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Encouraging Cooperation Among Competitors: The Case of Motor Carrier Deregulation and Collective Ratemaking (Hardback)
  • Encouraging Cooperation Among Competitors: The Case of Motor Carrier Deregulation and Collective Ratemaking (Hardback)
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Encouraging Cooperation Among Competitors: The Case of Motor Carrier Deregulation and Collective Ratemaking (Hardback)

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£65.00
Hardback 213 Pages / Published: 04/06/1987
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Collective ratemaking in the motor carrier industry is undoubtedly one of the most poorly understood issues in the literature on economic regulation. While strongly held opinions are commonplace, real knowledge of the collective ratemaking process and of how trucking tariffs are constructed is scarce. William Tye closes this gap in our knowledge with the most comprehensive study yet of the effects of the Motor Carrier Act of 1980 on competition on the trucking industry.

Publisher: ABC-CLIO
ISBN: 9780899302461
Number of pages: 213
Weight: 496 g
Dimensions: 234 x 156 x 14 mm


MEDIA REVIEWS
"Tye, a principal of a consulting firm in Boston, has studied what economists often ignore: the facts and institutions of a market. Based on economic evidence in the trucking industry under post-1980 deregulation (numbers of firms and truckers, entry and exit of firms, independent action on price setting, and the flexibility of prices), the author concludes that collective rate making through rate bureaus' is an efficient way of organizing the market, not a method of controlling price(s) in a collusive manner. . . . This study supports the basic and complementary economic propositions that for monopoly power to exist there must be control over supply (entry), and even collective price leadership (and list prices) may be barometic (vice collusive) and not price fixing' of the sort condemned by antitrust laws. This study is differentiated from other trucking studies (often in journal articles) by its attention to the facts of the industry. . . . The audience is wide, including undergraduates with only a smattering of economics, as well as policymakers, lawyers, and interested citizens."-Choice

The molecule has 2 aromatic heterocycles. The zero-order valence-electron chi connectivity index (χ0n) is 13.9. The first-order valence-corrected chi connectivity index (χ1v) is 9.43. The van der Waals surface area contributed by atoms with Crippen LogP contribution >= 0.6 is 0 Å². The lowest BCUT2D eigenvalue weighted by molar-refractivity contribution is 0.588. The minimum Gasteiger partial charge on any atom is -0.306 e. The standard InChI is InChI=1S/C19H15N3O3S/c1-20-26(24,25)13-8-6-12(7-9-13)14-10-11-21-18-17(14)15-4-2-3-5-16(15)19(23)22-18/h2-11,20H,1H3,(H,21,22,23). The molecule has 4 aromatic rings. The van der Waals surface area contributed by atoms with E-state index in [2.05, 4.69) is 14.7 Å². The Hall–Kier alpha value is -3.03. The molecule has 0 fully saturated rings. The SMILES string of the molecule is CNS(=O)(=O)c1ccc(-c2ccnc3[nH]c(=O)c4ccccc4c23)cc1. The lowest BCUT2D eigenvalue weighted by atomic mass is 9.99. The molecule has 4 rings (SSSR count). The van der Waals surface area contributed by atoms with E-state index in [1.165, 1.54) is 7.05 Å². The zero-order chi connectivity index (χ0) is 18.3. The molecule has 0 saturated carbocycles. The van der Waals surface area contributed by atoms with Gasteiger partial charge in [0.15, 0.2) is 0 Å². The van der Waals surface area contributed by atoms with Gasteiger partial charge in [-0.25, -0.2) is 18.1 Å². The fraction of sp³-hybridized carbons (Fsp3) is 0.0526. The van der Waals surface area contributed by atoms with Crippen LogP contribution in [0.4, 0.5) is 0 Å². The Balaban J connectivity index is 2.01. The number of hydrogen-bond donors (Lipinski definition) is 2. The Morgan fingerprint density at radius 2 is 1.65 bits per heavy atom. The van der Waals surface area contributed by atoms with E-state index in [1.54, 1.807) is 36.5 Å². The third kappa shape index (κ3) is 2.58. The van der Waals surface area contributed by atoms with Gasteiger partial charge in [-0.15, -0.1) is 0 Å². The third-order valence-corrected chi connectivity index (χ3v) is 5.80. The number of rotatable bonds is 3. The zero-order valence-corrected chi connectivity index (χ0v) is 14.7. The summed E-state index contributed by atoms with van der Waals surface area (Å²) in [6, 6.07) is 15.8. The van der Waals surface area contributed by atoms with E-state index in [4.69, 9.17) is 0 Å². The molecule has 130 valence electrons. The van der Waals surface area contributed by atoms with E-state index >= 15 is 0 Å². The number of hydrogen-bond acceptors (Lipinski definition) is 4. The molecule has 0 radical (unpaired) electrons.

?Tye, a principal of a consulting firm in Boston, has studied what economists often ignore: the facts and institutions of a market. Based on economic evidence in the trucking industry under post-1980 deregulation (numbers of firms and truckers, entry and exit of firms, independent action on price setting, and the flexibility of prices), the author concludes that collective rate making through rate bureaus' is an efficient way of organizing the market, not a method of controlling price(s) in a collusive manner. . . . This study supports the basic and complementary economic propositions that for monopoly power to exist there must be control over supply (entry), and even collective price leadership (and list prices) may be barometic (vice collusive) and not price fixing' of the sort condemned by antitrust laws. This study is differentiated from other trucking studies (often in journal articles) by its attention to the facts of the industry. . . . The audience is wide, including undergraduates with only a smattering of economics, as well as policymakers, lawyers, and interested citizens.?-Choice

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